Flamenco is one of the most important cultural manifestations in Spain. Composed mainly of song, guitar and dance, it has its origin in the ancestral miscegenation of the Eastern, Arab, Jewish and Christian cultures of the Spain in which it arose.
Its enormous artistic value and its wide international diffusion have led it to be declared an Intangible Heritage of Humanity by UNESCO.
Madrid, due to its sense of life and art, fell in love with flamenco. The town of Madrid had a decisive role in its development. Andalusians came through the Puerta de Toledo to work and live in Madrid. At night they met in the taverns to sing, play and dance, and so the people of Madrid fell in love with flamenco. If Andalusia was the mother, Madrid was the midwife. Madrid was filled with singing cafes in the 19th century and flamenco tablaos in the 20th century. The latter were fundamental in the development of flamenco art in Madrid, hosting artists such as Camarón, Enrique Morente, Mario Maya, la Paquera de Jerez, Tomatito, Terremoto and many more. Madrid also carried bailaores such as Antonio Gades, Antonio Ruiz Soler, Manuela Carrasco or El Güito on its shoulders.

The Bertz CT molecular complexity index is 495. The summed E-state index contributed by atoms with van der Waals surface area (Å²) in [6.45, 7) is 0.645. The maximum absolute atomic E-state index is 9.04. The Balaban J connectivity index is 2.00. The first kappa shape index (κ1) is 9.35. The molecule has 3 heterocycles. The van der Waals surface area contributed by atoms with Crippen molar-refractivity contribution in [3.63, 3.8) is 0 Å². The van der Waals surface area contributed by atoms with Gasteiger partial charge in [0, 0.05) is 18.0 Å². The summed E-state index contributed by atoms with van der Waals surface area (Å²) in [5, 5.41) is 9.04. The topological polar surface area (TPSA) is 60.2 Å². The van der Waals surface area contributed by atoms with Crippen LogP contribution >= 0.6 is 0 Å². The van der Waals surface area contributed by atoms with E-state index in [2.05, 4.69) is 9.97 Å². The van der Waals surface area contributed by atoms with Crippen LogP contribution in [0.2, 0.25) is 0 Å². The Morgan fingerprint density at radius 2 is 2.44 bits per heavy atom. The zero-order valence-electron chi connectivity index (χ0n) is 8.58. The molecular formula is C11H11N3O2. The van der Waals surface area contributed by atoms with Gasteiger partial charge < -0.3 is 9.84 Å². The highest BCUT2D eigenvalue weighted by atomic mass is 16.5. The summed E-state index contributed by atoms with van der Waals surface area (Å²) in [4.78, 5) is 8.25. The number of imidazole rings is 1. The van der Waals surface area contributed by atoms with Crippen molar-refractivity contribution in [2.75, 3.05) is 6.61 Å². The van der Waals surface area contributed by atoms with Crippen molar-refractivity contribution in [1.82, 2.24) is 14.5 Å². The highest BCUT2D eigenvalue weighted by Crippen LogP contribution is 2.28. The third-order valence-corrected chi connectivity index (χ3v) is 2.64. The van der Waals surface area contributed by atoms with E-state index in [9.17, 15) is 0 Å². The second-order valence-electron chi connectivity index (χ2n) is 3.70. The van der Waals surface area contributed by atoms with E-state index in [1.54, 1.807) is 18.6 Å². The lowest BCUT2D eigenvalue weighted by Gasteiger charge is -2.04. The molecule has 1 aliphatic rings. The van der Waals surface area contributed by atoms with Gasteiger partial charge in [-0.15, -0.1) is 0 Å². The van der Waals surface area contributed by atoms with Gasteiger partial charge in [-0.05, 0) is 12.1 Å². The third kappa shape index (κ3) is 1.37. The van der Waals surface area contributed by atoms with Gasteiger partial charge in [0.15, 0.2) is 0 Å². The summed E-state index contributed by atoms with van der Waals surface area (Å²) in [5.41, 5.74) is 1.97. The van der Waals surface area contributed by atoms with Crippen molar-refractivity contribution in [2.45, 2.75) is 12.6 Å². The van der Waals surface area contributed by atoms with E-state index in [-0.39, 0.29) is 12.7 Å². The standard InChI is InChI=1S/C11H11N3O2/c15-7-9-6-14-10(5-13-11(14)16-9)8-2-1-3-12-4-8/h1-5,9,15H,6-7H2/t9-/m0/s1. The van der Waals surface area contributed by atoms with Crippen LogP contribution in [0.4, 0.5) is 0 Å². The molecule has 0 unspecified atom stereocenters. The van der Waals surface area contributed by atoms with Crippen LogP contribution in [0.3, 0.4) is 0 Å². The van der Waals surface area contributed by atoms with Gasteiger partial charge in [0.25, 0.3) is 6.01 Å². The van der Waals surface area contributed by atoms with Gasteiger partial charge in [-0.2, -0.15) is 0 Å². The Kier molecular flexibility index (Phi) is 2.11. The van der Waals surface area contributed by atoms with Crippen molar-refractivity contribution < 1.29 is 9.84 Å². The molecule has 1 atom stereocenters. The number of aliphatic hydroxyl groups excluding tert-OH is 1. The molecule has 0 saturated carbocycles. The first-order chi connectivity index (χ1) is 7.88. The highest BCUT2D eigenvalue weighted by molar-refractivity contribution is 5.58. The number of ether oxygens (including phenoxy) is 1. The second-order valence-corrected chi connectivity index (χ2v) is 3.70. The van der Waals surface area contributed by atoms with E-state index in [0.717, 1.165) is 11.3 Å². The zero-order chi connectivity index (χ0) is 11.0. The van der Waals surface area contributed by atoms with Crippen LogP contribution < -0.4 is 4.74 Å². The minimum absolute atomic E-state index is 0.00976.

All this has made our city the place where flamenco artists from all over Spain have met, and the main showcase for their international projection.